Last night I was looking at other markets for forex trade inspiration and I chanced upon gold price action and its correlation to the dollar’s performance. For those who are fairly new to the forex industry, you should know that gold and dollar prices are usually inversely correlated.
The School of Pipsology tells us that, in times of economic unrests, traders tend to dump fiat currencies like the dollar in favor of gold, which has its own intrinsic value. On the other hand, when risk aversion is not caused by Uncle Sam’s performance or there is no widespread fear in the markets, then some traders simply buy the low-yielding dollar for its safe haven appeal and make gold, a dollar-denominated commodity, cheaper.
So what were the biggest movers of gold price action last month? I was able to list three and, unsurprisingly, they all have something to do with the Greenback:
1. U.S. NFP Concerns. Gold started the month with a bang with its trip from $1,172 to $1,200 in the first few days of May alone. Aside from U.S. equities traders “selling in May and going away,” some market players also found it difficult to hold dollars ahead of the U.S. NFP report. If you remember, a weak March NFP reading and Yellen’s lack of commitment to a bias had a lot of traders scrapping their June rate hike bets.
2. Weak U.S. Data. After a lukewarm NFP reading at the start of the month, traders began looking more closely at the succeeding U.S. reports for hints on when the Fed would raise its interest rates. Unfortunately, the U.S. retail sales, PPI, consumer confidence, and manufacturing indices were missing expectations around the middle of the month. It also didn’t help risk appetite that China had cut its interest rates and that Greek officials were still butting heads with European negotiators over a possible debt deal.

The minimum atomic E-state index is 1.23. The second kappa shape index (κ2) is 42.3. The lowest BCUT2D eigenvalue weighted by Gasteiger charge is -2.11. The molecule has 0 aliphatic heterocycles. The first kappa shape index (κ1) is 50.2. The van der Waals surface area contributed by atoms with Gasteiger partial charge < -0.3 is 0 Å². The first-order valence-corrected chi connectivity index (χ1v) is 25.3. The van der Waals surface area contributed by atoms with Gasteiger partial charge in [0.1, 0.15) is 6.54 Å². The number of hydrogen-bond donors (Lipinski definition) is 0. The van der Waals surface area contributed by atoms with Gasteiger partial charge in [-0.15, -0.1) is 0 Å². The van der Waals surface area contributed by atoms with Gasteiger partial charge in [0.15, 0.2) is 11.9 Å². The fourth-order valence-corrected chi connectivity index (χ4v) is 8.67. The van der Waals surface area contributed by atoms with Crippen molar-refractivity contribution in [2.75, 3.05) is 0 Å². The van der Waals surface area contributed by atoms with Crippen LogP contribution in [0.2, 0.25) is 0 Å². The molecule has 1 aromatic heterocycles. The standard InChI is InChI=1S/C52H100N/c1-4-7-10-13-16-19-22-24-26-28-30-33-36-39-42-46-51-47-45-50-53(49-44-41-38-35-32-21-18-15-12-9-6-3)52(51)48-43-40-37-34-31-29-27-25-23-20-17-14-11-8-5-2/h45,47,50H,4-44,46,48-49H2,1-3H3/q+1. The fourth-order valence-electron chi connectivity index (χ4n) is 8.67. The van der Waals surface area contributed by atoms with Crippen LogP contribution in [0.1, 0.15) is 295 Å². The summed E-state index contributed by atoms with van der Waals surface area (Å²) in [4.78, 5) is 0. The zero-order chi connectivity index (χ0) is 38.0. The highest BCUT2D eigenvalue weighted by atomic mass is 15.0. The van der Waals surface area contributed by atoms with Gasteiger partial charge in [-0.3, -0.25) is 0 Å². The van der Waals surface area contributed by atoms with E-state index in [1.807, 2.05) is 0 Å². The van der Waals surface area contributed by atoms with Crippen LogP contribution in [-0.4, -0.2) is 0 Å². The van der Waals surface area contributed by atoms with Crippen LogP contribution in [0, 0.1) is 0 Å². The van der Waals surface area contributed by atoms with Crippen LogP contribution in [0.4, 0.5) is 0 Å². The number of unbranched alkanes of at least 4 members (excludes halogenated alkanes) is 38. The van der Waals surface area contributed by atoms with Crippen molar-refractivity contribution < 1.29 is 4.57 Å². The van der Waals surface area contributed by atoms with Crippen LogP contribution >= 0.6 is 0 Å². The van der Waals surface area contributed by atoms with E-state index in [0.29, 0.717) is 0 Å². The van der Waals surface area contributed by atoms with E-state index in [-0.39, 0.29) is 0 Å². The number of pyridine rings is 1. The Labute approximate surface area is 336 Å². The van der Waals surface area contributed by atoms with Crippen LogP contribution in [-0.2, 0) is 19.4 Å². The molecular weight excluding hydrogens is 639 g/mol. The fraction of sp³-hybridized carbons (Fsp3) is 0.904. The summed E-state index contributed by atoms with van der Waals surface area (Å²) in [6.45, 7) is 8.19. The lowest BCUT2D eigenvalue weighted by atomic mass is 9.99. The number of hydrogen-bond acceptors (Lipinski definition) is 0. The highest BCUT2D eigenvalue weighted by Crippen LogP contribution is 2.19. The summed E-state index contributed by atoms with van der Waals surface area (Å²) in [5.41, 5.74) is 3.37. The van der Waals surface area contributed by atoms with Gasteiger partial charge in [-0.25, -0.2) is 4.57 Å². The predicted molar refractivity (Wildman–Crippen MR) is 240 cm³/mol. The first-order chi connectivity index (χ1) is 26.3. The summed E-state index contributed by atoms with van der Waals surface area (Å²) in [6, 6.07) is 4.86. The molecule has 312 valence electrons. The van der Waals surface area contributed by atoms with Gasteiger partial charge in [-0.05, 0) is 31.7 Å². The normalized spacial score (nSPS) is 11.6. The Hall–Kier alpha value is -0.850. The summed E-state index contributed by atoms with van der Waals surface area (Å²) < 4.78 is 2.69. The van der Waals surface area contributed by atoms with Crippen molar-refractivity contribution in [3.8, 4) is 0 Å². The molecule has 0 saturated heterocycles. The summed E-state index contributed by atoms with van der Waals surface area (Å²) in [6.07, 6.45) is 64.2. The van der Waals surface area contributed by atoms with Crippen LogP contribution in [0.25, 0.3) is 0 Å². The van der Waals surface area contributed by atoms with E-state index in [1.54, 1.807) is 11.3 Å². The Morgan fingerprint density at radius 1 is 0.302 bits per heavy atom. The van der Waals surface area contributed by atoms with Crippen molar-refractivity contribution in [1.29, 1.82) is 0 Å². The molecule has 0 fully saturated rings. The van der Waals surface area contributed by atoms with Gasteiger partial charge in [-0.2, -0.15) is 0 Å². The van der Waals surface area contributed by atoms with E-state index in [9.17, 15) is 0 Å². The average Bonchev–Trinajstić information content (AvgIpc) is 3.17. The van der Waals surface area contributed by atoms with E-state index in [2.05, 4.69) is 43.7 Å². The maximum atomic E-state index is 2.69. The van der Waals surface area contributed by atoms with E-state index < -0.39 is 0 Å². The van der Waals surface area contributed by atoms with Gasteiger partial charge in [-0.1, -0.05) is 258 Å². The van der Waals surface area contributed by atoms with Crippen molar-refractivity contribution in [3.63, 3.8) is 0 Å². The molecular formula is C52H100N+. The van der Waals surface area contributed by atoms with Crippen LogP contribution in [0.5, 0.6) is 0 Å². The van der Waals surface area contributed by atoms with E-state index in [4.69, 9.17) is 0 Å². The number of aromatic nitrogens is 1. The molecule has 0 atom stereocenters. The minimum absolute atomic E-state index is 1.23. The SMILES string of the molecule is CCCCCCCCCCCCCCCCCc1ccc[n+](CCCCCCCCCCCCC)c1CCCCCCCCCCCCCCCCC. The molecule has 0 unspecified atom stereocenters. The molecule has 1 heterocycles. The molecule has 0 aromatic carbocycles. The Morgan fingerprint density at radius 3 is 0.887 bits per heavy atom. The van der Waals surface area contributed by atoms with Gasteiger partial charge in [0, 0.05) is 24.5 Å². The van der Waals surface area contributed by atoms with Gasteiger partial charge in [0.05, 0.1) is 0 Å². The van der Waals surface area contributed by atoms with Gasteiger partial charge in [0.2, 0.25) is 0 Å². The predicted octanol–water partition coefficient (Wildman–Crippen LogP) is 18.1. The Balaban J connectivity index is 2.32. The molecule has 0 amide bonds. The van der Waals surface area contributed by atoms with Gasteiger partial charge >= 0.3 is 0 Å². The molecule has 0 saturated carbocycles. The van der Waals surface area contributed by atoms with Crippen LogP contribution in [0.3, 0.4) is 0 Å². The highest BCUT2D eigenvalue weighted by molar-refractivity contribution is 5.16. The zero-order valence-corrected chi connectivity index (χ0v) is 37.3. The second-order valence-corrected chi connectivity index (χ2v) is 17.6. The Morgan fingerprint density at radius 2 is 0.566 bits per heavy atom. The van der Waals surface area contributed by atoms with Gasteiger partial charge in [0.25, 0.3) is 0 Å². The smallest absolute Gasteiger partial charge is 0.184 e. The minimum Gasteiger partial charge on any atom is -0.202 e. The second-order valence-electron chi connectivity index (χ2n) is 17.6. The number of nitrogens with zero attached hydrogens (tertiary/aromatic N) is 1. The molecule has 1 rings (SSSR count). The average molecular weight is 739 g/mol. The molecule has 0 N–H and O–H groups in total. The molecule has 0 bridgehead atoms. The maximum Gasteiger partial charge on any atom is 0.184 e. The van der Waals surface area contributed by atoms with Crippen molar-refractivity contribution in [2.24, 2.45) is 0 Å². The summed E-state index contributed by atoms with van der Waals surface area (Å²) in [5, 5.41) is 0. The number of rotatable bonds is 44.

3. Dollar Rally. It wasn’t until the second half of May when the dollar bulls went back to work and caused dramatic declines in gold prices. Though Fed members are still aren’t committing to any rate hike schedule, risk aversion from the euro region boosted the dollar’s safe haven appeal. The euro was hit with hints of more QE from the ECB and a possible Greek debt default, and caused significant movements in major dollar pairs such as EUR/USD and USD/JPY.